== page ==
The neuron has a remarkable ability to release quanta of neurotransmitters in less than a millisecond in response to the pulse of Ca2+. This fast synchronized release constitutes the fundamental basis of major brain activities. The release requires vesicle fusion, which is orchestrated by the fusion machine SNARE (soluble N-ethylmaleimide-sensitive factor attachment protein receptor) proteins, a priming agent Complexin (Cpx), and the Ca2+ switch Synatotagmin 1 (Syt1). This research project uses the innovative single-vesicle fusion assay to investigate the mechanism by which SNARE-dependent vesicle fusion is regulated by Cpx, Syt1, and Ca2+. The single-vesicle fusion assay makes it possible to dissect the sequential intermediate stages of vesicle fusion, overcoming major drawbacks of conventional bulk fusion assays. The technique also allows us to track the dynamic transitions in a single fusion event with millisecond time resolution. With this powerful approach, we intend to reconstitute synchronized vesicle fusion in a test tube. Specifically, we test a mechanistic model proposing that Cpx arrests an intermediate stage called hemifusion and that Syt1 delivers the final blow to the fusion machinery at the Ca2+ spike. In parallel, this research program uses site-directed spin labeling (SDSL) and electron paramagnetic resonance (EPR), a powerful technique for the investigation of the protein structure at the membrane interface. With EPR we intend to comprehend the structural basis for the regulation of SNARE-dependent fusion necessary for synchronization. The combined approach of the single fusion assay and SDSL EPR will provide important insights into the mechanism by which the synchronized fast release is choreographed in the neuron.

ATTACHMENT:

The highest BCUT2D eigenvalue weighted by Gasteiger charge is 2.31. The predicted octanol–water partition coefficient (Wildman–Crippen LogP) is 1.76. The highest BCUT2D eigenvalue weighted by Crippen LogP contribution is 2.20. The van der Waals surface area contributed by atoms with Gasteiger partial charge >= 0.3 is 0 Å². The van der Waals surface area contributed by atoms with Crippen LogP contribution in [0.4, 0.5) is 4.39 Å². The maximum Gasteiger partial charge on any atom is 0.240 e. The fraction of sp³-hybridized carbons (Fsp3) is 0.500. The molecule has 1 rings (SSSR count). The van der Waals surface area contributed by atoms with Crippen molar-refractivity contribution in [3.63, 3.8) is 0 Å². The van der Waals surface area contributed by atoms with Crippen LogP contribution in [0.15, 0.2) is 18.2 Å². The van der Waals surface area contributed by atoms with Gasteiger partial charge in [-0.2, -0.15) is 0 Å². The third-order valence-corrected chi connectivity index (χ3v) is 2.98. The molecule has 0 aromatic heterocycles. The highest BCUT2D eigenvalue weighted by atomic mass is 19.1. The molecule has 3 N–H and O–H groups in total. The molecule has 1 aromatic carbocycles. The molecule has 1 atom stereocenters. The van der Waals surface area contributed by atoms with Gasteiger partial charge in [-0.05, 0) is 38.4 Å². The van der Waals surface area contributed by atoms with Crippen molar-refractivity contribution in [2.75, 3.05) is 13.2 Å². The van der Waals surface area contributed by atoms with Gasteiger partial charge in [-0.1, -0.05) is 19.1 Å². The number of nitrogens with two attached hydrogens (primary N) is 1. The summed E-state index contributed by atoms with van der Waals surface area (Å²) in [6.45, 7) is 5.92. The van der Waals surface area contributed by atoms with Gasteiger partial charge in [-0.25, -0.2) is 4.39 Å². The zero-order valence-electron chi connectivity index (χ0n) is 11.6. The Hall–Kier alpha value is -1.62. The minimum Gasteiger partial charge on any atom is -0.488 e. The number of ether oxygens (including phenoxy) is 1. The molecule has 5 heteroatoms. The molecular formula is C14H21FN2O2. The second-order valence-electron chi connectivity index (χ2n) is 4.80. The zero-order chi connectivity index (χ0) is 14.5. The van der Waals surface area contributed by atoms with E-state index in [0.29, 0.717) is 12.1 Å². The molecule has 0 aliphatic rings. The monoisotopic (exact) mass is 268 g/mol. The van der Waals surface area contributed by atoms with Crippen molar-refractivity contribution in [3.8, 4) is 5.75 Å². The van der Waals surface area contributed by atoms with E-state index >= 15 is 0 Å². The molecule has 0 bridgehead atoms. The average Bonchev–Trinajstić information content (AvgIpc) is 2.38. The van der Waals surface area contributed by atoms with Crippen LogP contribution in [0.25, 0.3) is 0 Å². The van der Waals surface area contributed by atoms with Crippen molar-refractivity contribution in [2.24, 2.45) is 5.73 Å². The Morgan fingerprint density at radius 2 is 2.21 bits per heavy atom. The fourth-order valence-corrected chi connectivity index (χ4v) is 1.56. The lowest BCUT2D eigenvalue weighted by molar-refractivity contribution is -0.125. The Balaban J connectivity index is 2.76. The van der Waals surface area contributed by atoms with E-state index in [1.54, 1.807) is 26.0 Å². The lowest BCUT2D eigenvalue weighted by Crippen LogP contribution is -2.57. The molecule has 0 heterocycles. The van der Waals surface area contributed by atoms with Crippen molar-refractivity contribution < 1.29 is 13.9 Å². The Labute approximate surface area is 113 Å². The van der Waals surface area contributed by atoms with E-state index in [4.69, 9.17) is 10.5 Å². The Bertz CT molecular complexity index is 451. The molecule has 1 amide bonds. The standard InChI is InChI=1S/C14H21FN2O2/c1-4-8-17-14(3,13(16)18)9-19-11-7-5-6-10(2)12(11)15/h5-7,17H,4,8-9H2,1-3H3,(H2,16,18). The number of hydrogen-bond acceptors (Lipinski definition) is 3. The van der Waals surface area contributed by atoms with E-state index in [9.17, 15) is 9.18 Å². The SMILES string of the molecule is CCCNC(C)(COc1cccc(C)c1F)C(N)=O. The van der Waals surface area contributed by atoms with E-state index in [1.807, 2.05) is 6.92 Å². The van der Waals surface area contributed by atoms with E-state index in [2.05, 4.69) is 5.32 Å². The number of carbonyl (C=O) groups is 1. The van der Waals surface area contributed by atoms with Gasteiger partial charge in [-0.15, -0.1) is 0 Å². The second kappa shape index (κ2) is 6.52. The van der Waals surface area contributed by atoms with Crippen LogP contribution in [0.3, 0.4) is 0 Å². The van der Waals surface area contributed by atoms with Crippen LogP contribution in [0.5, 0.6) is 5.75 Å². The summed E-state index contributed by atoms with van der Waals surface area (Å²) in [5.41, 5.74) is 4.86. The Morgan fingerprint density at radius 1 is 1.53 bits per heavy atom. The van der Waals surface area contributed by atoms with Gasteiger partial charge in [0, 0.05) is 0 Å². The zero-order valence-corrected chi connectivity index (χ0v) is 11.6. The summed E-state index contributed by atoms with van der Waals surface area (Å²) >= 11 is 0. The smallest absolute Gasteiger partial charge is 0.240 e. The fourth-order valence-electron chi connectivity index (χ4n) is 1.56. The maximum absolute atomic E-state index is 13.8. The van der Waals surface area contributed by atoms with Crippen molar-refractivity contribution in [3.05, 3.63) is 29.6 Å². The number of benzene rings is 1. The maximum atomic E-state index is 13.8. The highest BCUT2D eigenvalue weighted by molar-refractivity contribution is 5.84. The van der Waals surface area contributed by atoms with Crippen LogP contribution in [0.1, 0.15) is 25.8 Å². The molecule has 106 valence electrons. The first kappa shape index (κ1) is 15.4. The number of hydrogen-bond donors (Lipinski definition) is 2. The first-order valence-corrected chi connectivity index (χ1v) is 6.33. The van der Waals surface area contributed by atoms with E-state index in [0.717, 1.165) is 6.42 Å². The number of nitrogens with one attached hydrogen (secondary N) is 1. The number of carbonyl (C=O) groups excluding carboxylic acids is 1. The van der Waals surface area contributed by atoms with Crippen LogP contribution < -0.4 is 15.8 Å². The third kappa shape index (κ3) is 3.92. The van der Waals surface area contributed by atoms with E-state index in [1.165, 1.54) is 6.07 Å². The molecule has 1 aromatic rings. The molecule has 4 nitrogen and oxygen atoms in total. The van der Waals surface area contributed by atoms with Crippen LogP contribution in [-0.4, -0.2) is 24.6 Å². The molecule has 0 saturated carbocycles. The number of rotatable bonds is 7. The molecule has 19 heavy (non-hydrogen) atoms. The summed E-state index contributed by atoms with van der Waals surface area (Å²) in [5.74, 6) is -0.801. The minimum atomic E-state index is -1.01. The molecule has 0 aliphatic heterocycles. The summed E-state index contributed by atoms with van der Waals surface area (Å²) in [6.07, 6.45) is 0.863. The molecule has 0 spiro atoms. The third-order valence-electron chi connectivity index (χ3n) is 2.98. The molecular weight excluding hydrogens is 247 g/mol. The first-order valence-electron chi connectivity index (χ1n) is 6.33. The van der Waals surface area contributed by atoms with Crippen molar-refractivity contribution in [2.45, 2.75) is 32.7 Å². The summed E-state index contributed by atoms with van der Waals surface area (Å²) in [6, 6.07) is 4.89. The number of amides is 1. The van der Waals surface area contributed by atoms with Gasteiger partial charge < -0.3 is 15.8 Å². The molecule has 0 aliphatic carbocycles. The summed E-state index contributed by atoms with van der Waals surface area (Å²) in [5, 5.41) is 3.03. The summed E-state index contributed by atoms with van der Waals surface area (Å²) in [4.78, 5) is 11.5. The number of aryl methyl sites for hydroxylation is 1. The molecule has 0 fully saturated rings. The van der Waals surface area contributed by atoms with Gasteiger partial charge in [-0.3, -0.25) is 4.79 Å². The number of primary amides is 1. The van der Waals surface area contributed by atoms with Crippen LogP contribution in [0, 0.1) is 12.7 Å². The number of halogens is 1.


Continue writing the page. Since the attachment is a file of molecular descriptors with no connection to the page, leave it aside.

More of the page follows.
Neurotransmitter release at synapses underlies major brain activities, such as cognition, memory, and emotion. Dysfunction of the release machinery is linked to many gruesome mental diseases, including schizophrenia, epilepsy, attention deficit syndrome (ADS), and autism. SNAREs are the newly emerged drug targets for neuromuscular diseases. A new line of SNARE inhibitors has been identified as a result of this project. The outcomes of proposed studies will help expand the repertoire on which the development of drugs for mental diseases may be based.
|Kweon, Dae-Hyuk; Kong, Byoungjae; Shin, Yeon-Kyun (2018) Search for a minimal machinery for Ca2+-triggered millisecond neuroexocytosis. Neuroscience :|
|Lou, Xiaochu; Kim, Jaewook; Hawk, Brenden J et al. (2017) ?-Synuclein may cross-bridge v-SNARE and acidic phospholipids to facilitate SNARE-dependent vesicle docking. Biochem J 474:2039-2049|
|Su, Chih-Chia; Yin, Linxiang; Kumar, Nitin et al. (2017) Structures and transport dynamics of a Campylobacter jejuni multidrug efflux pump. Nat Commun 8:171|
|Choi, Bong-Kyu; Kim, Jae-Yeol; Cha, Moon-Yong et al. (2017) Retraction of ""?-Amyloid and ?-Synuclein Cooperate To Block SNARE-Dependent Vesicle Fusion"". Biochemistry 56:1026|
|Khounlo, Ryan; Kim, Jaewook; Yin, Linxiang et al. (2017) Botulinum Toxins A and E Inflict Dynamic Destabilization on t-SNARE to Impair SNARE Assembly and Membrane Fusion. Structure 25:1679-1686.e5|
|Xue, Chaoyou; Zhu, Yicheng; Zhang, Xiangmei et al. (2017) Real-Time Observation of Target Search by the CRISPR Surveillance Complex Cascade. Cell Rep 21:3717-3727|
|Na, Jung-Hyun; Lee, Won-Kyu; Kim, Yuyoung et al. (2016) Biophysical characterization of the structural change of Nopp140, an intrinsically disordered protein, in the interaction with CK2?. Biochem Biophys Res Commun 477:181-7|
|Yin, Linxiang; Kim, Jaewook; Shin, Yeon-Kyun (2016) Complexin splits the membrane-proximal region of a single SNAREpin. Biochem J 473:2219-24|
|Lou, Xiaochu; Shin, Yeon-Kyun (2016) SNARE zippering. Biosci Rep 36:|
|Kim, Jaewook; Zhu, Yicheng; Shin, Yeon-Kyun (2016) Preincubation of t-SNAREs with Complexin I Increases Content-Mixing Efficiency. Biochemistry 55:3667-73|
Showing the most recent 10 out of 41 publications